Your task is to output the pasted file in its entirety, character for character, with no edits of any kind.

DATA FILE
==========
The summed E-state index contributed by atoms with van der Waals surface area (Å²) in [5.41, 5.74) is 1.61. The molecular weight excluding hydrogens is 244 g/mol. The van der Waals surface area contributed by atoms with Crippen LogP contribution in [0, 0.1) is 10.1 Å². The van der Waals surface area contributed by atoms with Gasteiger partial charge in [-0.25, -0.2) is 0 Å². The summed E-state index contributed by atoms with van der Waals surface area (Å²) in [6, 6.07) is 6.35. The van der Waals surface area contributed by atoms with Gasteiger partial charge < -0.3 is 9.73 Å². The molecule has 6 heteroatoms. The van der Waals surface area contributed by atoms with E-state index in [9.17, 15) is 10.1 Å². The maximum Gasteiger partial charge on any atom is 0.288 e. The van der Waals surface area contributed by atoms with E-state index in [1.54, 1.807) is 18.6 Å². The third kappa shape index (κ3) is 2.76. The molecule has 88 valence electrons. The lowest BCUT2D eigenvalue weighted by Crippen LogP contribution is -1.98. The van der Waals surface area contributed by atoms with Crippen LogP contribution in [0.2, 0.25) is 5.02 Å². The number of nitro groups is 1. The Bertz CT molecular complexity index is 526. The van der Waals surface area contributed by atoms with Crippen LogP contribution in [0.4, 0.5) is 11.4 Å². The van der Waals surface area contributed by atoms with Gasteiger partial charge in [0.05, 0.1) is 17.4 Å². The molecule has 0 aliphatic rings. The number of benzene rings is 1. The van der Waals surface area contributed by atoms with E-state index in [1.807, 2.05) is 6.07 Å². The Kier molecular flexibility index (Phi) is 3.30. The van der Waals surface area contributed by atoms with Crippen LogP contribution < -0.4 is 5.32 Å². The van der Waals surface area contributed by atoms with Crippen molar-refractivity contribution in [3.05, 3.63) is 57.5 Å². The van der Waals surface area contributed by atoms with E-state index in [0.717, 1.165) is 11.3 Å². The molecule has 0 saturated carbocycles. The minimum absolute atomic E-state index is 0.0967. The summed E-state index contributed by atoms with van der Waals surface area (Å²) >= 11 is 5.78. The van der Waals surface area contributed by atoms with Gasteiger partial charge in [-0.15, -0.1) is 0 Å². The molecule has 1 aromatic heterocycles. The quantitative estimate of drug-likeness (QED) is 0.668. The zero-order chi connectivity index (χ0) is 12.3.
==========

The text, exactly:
The summed E-state index contributed by atoms with van der Waals surface area (Å²) in [5.41, 5.74) is 1.61. The molecular weight excluding hydrogens is 244 g/mol. The van der Waals surface area contributed by atoms with Crippen LogP contribution in [0, 0.1) is 10.1 Å². The van der Waals surface area contributed by atoms with Gasteiger partial charge in [-0.25, -0.2) is 0 Å². The summed E-state index contributed by atoms with van der Waals surface area (Å²) in [6, 6.07) is 6.35. The van der Waals surface area contributed by atoms with Gasteiger partial charge < -0.3 is 9.73 Å². The molecule has 6 heteroatoms. The van der Waals surface area contributed by atoms with E-state index in [9.17, 15) is 10.1 Å². The maximum Gasteiger partial charge on any atom is 0.288 e. The van der Waals surface area contributed by atoms with E-state index in [1.54, 1.807) is 18.6 Å². The third kappa shape index (κ3) is 2.76. The molecule has 88 valence electrons. The lowest BCUT2D eigenvalue weighted by Crippen LogP contribution is -1.98. The van der Waals surface area contributed by atoms with Crippen LogP contribution in [0.2, 0.25) is 5.02 Å². The number of nitro groups is 1. The Bertz CT molecular complexity index is 526. The van der Waals surface area contributed by atoms with Crippen LogP contribution in [0.4, 0.5) is 11.4 Å². The van der Waals surface area contributed by atoms with Gasteiger partial charge in [0.05, 0.1) is 17.4 Å². The molecule has 0 aliphatic rings. The number of benzene rings is 1. The van der Waals surface area contributed by atoms with E-state index in [1.807, 2.05) is 6.07 Å². The Kier molecular flexibility index (Phi) is 3.30. The van der Waals surface area contributed by atoms with Crippen LogP contribution < -0.4 is 5.32 Å². The van der Waals surface area contributed by atoms with Crippen molar-refractivity contribution in [3.05, 3.63) is 57.5 Å². The van der Waals surface area contributed by atoms with E-state index in [0.717, 1.165) is 11.3 Å². The molecule has 0 saturated carbocycles. The minimum absolute atomic E-state index is 0.0967. The summed E-state index contributed by atoms with van der Waals surface area (Å²) >= 11 is 5.78. The van der Waals surface area contributed by atoms with Gasteiger partial charge in [-0.15, -0.1) is 0 Å². The molecule has 1 aromatic heterocycles. The quantitative estimate of drug-likeness (QED) is 0.668. The zero-order chi connectivity index (χ0) is 12.3.